• Accessibility improvements at the Fort Heritage Precinct
  • Public Art Maintanance Program
  • Special Presentations at the Shell Theatre

Waste, Water & Sewer

Waste Water and Sewer

The City’s utilities department is responsible for water distribution, sanitary sewer collection, residential waste collection and disposal and the Transfer Station and Recycling Centre.

Total budget: $19,939,841 (this figure includes an allocation of corporate administrative costs)

2017 Project Highlights

  • Sewer service reline project to upgrade aging infrastructure
  • Upgrade of radio reader interface for existing meters
  • Sump pump replacement program
  • Public education program for city-wide waste cart collection system in 2018



The City owns and operates civic offices, recreation centres including the Dow Centennial Centre, arenas, a museum and historic site, the RCMP Detachment, Families First Society building, the Legion building, Pioneer House, West River’s Edge, CN Station and the Boys and Girls Club. The budget includes maintenance, utilities and custodial services.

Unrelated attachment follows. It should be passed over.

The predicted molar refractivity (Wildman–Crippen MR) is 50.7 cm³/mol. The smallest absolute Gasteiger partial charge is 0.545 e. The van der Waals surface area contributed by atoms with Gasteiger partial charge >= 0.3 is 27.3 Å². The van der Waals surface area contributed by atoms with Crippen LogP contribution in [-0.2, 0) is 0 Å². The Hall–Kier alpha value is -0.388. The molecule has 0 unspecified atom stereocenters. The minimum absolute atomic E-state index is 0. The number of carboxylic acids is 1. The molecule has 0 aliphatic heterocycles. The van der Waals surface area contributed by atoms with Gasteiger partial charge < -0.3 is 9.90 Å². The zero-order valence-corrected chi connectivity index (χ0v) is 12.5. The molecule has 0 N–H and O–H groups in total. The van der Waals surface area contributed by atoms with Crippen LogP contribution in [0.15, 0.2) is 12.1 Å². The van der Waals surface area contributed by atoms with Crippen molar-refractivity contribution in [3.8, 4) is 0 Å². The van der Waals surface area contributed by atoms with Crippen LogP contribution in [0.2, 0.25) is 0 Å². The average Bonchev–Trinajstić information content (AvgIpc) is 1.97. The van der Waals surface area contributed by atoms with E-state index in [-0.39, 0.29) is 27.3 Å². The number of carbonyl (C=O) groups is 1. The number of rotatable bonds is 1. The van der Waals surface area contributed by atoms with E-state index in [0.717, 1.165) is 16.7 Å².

Total Budget: $8,663,858 (this figure includes an allocation of corporate administrative costs)

2017 Project Highlights

  • CN Station roof replacement
  • Harbour Pool Roof Replacement
  • Increase for Provincial Carbon Tax impacts



Transportation costs include roadway repairs, drainage and culverts, boat launch & dock, traffic signals and signage, public transit, snow and ice removal and street sweeping.

Total budget: $9,232,851 (this figure includes an allocation of corporate administrative costs)

2017 Project Highlights

  • Implementation of Green Trip funded transit projects:
    • DCC Park 'n Ride and North Transfer Station on 99 Ave.

Community Development

Community Development

This area includes Family and Community Support Services, Planning and Development, Economic Development and Project Management.

Total budget: $5,690,973 (this figure includes an allocation of corporate administrative costs)